Monday, December 2, 2013

Guest Post: What does it mean when you decide to adopt internationally using a Hague accredited agency? (Part 3 of 3)

This concludes our series on what Hague accreditation means when you adopt from countries like DRC that are not signatories.  The series should be read from the beginning, please start here 

Sara is a Christian writer, mom and adoption advocate. Sara and her family adopted a little girl from Uganda three years ago. Sara is writing a book about reforming adoption and orphan care from a Christian perspective. The book will be published in the United States and United Kingdom in October 2014. I'm very excited and honored to have her writing this series of posts on a very important subject, Hague accreditation.  When Sara is not busy writing her book, she blogs at Family, Hope, Love.  

But what is missing from the complaints? Corruption. Fraud. Bribery. Trafficking.
In researching my book, I’ve talked to dozens of families who have used Hague accredited adoption agencies in Uganda, Democratic Republic of Congo, Ethiopia and other countries that are not party to the Hague Convention. Some of these families have experienced their adoption agencies knowingly and willfully falsifying documents, bribing officials or coercing birth families. By the time these families arrive home to the United States – with or without the children they hoped to adopt – their eyes are open. They feel confused, angry, betrayed.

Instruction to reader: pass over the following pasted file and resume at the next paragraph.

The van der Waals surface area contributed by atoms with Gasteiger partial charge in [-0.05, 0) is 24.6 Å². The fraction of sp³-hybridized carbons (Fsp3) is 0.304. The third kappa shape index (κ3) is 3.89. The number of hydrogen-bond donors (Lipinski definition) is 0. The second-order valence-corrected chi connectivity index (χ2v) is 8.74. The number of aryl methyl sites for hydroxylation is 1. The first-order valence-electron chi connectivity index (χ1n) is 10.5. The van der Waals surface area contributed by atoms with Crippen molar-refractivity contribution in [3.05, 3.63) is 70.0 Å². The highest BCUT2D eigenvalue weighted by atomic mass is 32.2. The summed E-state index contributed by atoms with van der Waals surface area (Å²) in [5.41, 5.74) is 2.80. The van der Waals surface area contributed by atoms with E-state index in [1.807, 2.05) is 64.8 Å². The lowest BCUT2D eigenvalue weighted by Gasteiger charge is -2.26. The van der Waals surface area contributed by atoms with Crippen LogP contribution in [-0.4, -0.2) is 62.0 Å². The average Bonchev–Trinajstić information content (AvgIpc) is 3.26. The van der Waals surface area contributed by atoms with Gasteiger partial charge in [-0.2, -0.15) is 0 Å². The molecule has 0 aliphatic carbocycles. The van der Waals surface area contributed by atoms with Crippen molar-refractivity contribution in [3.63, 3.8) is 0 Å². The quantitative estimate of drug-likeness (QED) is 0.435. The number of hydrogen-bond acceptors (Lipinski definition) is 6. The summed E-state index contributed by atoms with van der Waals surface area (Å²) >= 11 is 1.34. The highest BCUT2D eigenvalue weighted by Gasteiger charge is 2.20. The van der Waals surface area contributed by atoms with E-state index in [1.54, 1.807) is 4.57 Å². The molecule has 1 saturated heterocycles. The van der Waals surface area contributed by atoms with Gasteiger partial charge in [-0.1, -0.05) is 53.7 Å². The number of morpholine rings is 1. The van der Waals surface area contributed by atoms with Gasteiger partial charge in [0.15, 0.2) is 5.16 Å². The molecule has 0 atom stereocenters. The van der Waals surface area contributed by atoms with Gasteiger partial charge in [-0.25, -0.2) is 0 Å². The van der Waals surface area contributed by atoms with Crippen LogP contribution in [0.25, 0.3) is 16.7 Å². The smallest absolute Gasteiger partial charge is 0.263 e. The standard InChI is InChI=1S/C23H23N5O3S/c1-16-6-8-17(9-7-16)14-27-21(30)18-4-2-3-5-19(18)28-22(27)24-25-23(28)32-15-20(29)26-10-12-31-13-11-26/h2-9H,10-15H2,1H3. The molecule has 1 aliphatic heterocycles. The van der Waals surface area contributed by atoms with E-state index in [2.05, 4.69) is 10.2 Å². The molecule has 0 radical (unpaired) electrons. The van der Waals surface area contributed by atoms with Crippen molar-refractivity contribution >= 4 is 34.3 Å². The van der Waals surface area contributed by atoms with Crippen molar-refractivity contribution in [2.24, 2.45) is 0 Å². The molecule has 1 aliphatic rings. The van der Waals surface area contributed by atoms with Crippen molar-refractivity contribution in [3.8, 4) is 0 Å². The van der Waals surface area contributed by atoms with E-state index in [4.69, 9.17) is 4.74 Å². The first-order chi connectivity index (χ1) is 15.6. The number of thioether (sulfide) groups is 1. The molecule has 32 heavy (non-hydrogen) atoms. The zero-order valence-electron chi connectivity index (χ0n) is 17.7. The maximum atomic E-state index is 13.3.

Under the current system in the United States, these families are required to first file a complaint with their adoption agency. And when they do, families are often bullied into silence. Complaints never reach the Council on Accreditation – and adoption agencies are not held accountable for their illegal and unethical actions.
As an adoptive parent, I believe this is not good enough.
As a Christian, I believe children are designed to grow up in families where loving parents protect and provide. I believe international adoption is a miracle for children who genuinely need it. I am not against international adoption.
But I do believe taking a child from a desperately poor mother who fears there is no other way for the child to survive is exploiting the poor. In too many countries, poverty leads desperate families to place their children in orphanages or for adoption. Vulnerable families are at risk of being exploited by a system of international adoption that lacks safeguards against corruption.
Hague accreditation in the United States does essentially nothing to hold adoption agencies accountable for their actions in Democratic Republic of Congo or Uganda. We have a responsibility to take this issue seriously, to make sure our own adoptions are ethical, and to fight for an adoption system that protects vulnerable children and families first.



1 comment:

The Gumboot Gal said...
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